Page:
From: The Fifty Most Influential Progressives of the Twentieth Century by Peter DreierThe Nation Magazine, September 2010

Wednesday, January 12, 2011

"Deep Christianity"

Hope on a Tightrope: Word and Wisdom by Cornel WestHope on a Tightrope: Word and Wisdom by Cornel West by Cornel West

My rating: 5 of 5 stars

I'd seen Professor West's books on shelves in bookstores and was interested. Why Race Matters and why Democracy Matters seemed like important discussions that we still need to have in the United States. But I confess my own racism/prejudice- I saw his afro and I wondered if as a middle class, middle aged, Midwestern White male I could relate to him. I worried that his politics would be too liberal even for a left-leaning centrist Democrat like me.

Then I caught his appearance on a late night talk show and he wasn't talking with arrogance or anger about race or politics- he was speaking about Jesus. He was speaking about faith and love and forgiveness and suffering.

When I fount this book, with the word "hope" right in the title, I wondered if it would be about President Obama or about the civil rights movement. It's not. It is about us, all of us. And in it, West introduces us to Jesus.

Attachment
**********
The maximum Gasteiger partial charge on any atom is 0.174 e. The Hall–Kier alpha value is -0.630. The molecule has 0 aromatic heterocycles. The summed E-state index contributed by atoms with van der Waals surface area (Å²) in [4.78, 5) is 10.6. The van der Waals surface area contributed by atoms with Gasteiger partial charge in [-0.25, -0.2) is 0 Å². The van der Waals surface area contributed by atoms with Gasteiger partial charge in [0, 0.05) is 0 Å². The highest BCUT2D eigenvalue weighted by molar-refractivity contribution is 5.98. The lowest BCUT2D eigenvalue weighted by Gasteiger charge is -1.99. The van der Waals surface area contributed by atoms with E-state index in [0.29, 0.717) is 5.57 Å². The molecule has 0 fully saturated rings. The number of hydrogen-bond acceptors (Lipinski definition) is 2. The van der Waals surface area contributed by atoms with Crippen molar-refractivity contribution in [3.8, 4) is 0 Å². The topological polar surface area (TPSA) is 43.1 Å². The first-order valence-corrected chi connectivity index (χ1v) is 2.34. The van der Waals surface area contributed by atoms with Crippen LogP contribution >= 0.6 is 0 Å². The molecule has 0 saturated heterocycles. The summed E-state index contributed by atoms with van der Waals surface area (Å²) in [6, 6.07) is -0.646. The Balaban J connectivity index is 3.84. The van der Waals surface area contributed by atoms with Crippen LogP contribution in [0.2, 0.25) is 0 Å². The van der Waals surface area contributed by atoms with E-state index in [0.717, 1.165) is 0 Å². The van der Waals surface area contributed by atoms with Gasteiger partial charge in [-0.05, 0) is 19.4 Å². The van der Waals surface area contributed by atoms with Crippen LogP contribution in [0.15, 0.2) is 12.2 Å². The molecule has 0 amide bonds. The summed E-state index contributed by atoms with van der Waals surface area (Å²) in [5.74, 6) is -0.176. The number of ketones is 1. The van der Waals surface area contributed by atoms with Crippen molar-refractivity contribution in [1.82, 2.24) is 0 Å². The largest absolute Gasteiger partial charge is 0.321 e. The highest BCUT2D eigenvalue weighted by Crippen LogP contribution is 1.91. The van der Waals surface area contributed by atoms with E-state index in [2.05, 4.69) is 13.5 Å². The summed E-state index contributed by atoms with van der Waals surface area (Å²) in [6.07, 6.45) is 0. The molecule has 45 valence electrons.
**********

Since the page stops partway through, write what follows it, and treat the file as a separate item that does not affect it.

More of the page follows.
Not the confident, indignant, powerful Jesus that Pat Robertson and James Dobson talk about- the strict, White American, Republican patriarchal Jesus who opposes government regulation, taxes, and gay marriage and supports the troops and the Tea Parties and the NRA.

Not the optimistic, affluent, sexy, successful Jesus that Joel Osteen and Creflo Dollar talk about, waiting to solve all your problems and shower you with material blessings if you just believe enough.

West reveals the Jesus who is humble, genuine, unpretentious but more importantly the Jesus who is brutally honest, patient, kind, just, loving, and wise. The Jesus who turns the other cheek, walks the extra mile, offers the shirt off His back, loves his enemy and was willing to risk everything and sacrifice everything for the sake of others.

Yes, West talks about race and politics, history and economics in this book. He talks about institutions and empire, families, education, and culture. But mostly he talks about depth. Deep Learning, Deep Democracy, and Deep Love, deep enough to sacrifice everything for the sake of justice, equality, and hope.

West says that he's made it his mission to make the world safe for Martin Luther King Jr. That's awesome, because anyone who's read King's 'Strength to Love,' knows that King had made it his mission to make the world safe for Jesus.

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Saturday, January 08, 2011

Good quote

Vanity is the involuntary inclination to set one's self up for an individual while not really being one; that is to say, trying to appear independent when one is dependent. The case of wisdom is the exact contrary: it appears to be dependent while in reality it is independent. -Nitzche